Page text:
I put my $50 into loans (thanks Stephanie). I pulled in skills from my time working in a bank. I used to look at credit reports and income making loan decisions and I followed similar logic today.
I looked at it more as a process of elimination strategy. If someone had high credit card debt (over $10k) or were using a large portion of revolving credit (over 10%) I took them off the list.
Next I looked at income compared to the loan payments. I looked at the type of person, why they wanted the money, and if they could afford to keep paying.
I ended up with 2 that I hope will keep on paying.
Rich @ richlikeyou.com says
I was going to lend the $ but I cant do it in my state unless I go thru some stake trading site. I havent done anything else with it since then. I will likely cash out if i can and throw it toward my financial goals. I am interested to see how it works out for you though. 13% is a nice rate 😀
How could I go about getting a referral? I did see the previous post, and have done some thinking about it, and all in all it seems like a great idea! Like you said in your first post, you aren’t really losing anything with these loans since this was free money you received from a referral.
I got the referral bonus but had the same problem as MK (my state is not available). But you can invest in the notes (independent of the state) in the secondary market, which is a list of loans already bought by other lenders who want to cash out. i bought a couple at a slight discount. You should check it out.
So I signed up this morning with great ease. I selected two notes without a problem. The site is extremely user friendly.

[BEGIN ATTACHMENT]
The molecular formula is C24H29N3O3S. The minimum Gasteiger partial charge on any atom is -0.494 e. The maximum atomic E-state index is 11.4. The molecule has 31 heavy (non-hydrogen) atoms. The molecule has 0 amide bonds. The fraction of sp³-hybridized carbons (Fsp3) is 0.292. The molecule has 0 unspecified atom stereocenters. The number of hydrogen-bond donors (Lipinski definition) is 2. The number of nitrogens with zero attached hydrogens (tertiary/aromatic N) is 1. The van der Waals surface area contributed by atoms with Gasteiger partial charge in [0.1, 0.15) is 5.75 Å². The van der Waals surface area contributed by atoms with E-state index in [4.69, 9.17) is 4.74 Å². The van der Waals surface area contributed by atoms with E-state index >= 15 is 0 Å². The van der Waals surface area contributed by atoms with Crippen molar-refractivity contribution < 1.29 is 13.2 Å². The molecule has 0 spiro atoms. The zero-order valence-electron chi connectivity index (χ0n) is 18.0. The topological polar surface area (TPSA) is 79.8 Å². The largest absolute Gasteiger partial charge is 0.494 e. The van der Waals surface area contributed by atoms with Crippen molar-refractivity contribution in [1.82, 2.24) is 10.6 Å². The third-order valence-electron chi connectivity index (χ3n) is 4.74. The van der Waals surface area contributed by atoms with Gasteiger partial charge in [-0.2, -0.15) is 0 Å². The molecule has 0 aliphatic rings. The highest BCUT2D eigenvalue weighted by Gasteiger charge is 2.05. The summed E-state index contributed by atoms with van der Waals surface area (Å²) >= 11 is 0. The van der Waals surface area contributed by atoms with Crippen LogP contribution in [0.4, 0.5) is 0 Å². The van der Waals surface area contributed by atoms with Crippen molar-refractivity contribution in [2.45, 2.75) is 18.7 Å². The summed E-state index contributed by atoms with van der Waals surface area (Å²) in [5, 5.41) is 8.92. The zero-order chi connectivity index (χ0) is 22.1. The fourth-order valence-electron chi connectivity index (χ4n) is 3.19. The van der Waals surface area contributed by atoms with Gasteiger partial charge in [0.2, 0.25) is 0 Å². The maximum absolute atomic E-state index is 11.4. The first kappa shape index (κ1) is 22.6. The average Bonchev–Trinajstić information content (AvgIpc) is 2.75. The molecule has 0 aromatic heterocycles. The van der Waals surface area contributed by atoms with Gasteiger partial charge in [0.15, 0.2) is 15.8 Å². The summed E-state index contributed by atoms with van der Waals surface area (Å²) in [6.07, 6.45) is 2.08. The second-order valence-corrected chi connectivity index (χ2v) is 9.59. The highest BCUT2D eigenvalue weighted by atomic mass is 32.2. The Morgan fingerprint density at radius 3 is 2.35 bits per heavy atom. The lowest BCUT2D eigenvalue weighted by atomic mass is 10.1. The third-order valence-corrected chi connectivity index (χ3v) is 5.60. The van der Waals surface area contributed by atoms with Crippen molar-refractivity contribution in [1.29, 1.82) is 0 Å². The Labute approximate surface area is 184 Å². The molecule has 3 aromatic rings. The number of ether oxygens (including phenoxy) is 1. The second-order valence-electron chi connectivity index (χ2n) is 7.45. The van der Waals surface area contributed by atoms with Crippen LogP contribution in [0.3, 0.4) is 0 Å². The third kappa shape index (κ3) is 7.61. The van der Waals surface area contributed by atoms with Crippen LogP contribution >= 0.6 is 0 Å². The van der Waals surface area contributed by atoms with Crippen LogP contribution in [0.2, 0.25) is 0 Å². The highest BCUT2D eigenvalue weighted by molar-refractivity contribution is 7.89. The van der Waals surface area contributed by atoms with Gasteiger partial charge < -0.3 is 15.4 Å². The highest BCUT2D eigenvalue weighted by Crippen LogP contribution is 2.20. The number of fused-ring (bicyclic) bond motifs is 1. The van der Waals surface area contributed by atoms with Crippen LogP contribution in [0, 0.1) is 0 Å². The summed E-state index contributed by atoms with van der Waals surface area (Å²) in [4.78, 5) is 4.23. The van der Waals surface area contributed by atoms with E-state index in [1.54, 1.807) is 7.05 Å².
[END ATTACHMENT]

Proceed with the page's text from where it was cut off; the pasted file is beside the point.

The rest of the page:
The only problem I am having is after inviting friends to join the website, they become extremely suspious of the offer. Stating it is too good to be true, some even saying it is a pyramid scheme. No matter how I endorse the site, friends are just too scared. I even sent them copies of this blog to show them I’m not crazy.
Researched a little more for those who are on the tentative side and found a research report on the company.
Hope this people really look at the site a little better.
How are you able to do that when in the FAQ it says this about lenders:
“In addition, individual lenders who are residents of states other than California must (a) have an annual gross income of at least $70,000 and a net worth (exclusive of home, home furnishings and automobile) of at least $70,000; or (b) have a net worth (determined with the same exclusions) of at least $250,000. Individual lenders who are California residents must (a) have an annual gross income of at least $100,000 and a net worth (exclusive of home, home furnishings and automobile) of at least $100,000; or (b) have a net worth (determined with the same exclusions) of at least $250,000.”
Phil low says
I think this kind of loan process is somewhat helpful for those who needs money. But you have to recruit friends in order for the club gives you a loan am I right? That’s my understanding…Thanks for this.
@Phil low: No, you don’t have to recruit friends at all to use the service. You put up a loan listing, and people who are interested will contribute to it. Prosper (a similar service) had a feature where friends could give “endorsements” of you, which might help you loan get fully funded, but you don’t have to have any friends on the service in order to use it.